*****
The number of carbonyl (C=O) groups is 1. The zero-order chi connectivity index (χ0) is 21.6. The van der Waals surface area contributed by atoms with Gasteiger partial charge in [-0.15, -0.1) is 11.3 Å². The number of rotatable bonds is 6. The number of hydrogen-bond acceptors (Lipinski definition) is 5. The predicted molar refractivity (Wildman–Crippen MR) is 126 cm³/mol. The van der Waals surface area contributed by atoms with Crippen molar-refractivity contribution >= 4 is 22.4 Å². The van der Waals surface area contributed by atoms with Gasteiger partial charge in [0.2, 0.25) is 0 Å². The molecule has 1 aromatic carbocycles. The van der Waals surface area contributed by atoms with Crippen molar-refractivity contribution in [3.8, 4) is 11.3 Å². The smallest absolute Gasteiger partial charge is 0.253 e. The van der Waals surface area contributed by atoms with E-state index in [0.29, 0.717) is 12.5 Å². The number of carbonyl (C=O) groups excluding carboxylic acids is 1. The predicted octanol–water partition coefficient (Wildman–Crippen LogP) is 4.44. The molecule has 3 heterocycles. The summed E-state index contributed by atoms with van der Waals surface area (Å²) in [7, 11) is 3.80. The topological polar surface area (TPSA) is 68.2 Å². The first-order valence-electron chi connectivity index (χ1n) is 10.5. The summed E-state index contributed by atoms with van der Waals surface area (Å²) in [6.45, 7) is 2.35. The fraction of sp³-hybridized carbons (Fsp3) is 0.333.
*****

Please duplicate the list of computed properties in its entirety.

The number of carbonyl (C=O) groups is 1. The zero-order chi connectivity index (χ0) is 21.6. The van der Waals surface area contributed by atoms with Gasteiger partial charge in [-0.15, -0.1) is 11.3 Å². The number of rotatable bonds is 6. The number of hydrogen-bond acceptors (Lipinski definition) is 5. The predicted molar refractivity (Wildman–Crippen MR) is 126 cm³/mol. The van der Waals surface area contributed by atoms with Crippen molar-refractivity contribution >= 4 is 22.4 Å². The van der Waals surface area contributed by atoms with Gasteiger partial charge in [0.2, 0.25) is 0 Å². The molecule has 1 aromatic carbocycles. The van der Waals surface area contributed by atoms with Crippen molar-refractivity contribution in [3.8, 4) is 11.3 Å². The smallest absolute Gasteiger partial charge is 0.253 e. The van der Waals surface area contributed by atoms with E-state index in [0.29, 0.717) is 12.5 Å². The number of carbonyl (C=O) groups excluding carboxylic acids is 1. The predicted octanol–water partition coefficient (Wildman–Crippen LogP) is 4.44. The molecule has 3 heterocycles. The summed E-state index contributed by atoms with van der Waals surface area (Å²) in [7, 11) is 3.80. The topological polar surface area (TPSA) is 68.2 Å². The first-order valence-electron chi connectivity index (χ1n) is 10.5. The summed E-state index contributed by atoms with van der Waals surface area (Å²) in [6.45, 7) is 2.35. The fraction of sp³-hybridized carbons (Fsp3) is 0.333.